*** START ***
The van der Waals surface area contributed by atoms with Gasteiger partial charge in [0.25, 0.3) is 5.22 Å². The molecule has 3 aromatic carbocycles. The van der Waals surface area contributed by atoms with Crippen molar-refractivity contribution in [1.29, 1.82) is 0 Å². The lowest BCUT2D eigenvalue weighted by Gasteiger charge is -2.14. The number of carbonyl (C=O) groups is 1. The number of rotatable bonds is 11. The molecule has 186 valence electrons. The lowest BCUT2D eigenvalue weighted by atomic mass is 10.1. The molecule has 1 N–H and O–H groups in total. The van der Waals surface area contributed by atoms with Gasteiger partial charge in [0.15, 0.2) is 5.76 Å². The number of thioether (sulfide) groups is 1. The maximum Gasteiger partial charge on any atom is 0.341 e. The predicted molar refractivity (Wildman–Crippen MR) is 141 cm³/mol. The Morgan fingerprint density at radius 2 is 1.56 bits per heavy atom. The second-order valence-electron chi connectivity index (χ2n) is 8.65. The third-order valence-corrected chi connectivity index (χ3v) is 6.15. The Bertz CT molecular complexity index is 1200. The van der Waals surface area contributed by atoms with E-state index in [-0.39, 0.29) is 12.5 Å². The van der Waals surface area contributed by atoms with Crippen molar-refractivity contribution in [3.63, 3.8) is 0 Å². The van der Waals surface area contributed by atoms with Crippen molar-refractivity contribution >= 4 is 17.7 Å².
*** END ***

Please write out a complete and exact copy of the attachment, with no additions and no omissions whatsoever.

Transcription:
The van der Waals surface area contributed by atoms with Gasteiger partial charge in [0.25, 0.3) is 5.22 Å². The molecule has 3 aromatic carbocycles. The van der Waals surface area contributed by atoms with Crippen molar-refractivity contribution in [1.29, 1.82) is 0 Å². The lowest BCUT2D eigenvalue weighted by Gasteiger charge is -2.14. The number of carbonyl (C=O) groups is 1. The number of rotatable bonds is 11. The molecule has 186 valence electrons. The lowest BCUT2D eigenvalue weighted by atomic mass is 10.1. The molecule has 1 N–H and O–H groups in total. The van der Waals surface area contributed by atoms with Gasteiger partial charge in [0.15, 0.2) is 5.76 Å². The number of thioether (sulfide) groups is 1. The maximum Gasteiger partial charge on any atom is 0.341 e. The predicted molar refractivity (Wildman–Crippen MR) is 141 cm³/mol. The Morgan fingerprint density at radius 2 is 1.56 bits per heavy atom. The second-order valence-electron chi connectivity index (χ2n) is 8.65. The third-order valence-corrected chi connectivity index (χ3v) is 6.15. The Bertz CT molecular complexity index is 1200. The van der Waals surface area contributed by atoms with E-state index in [-0.39, 0.29) is 12.5 Å². The van der Waals surface area contributed by atoms with Crippen molar-refractivity contribution in [3.63, 3.8) is 0 Å². The van der Waals surface area contributed by atoms with Crippen molar-refractivity contribution >= 4 is 17.7 Å².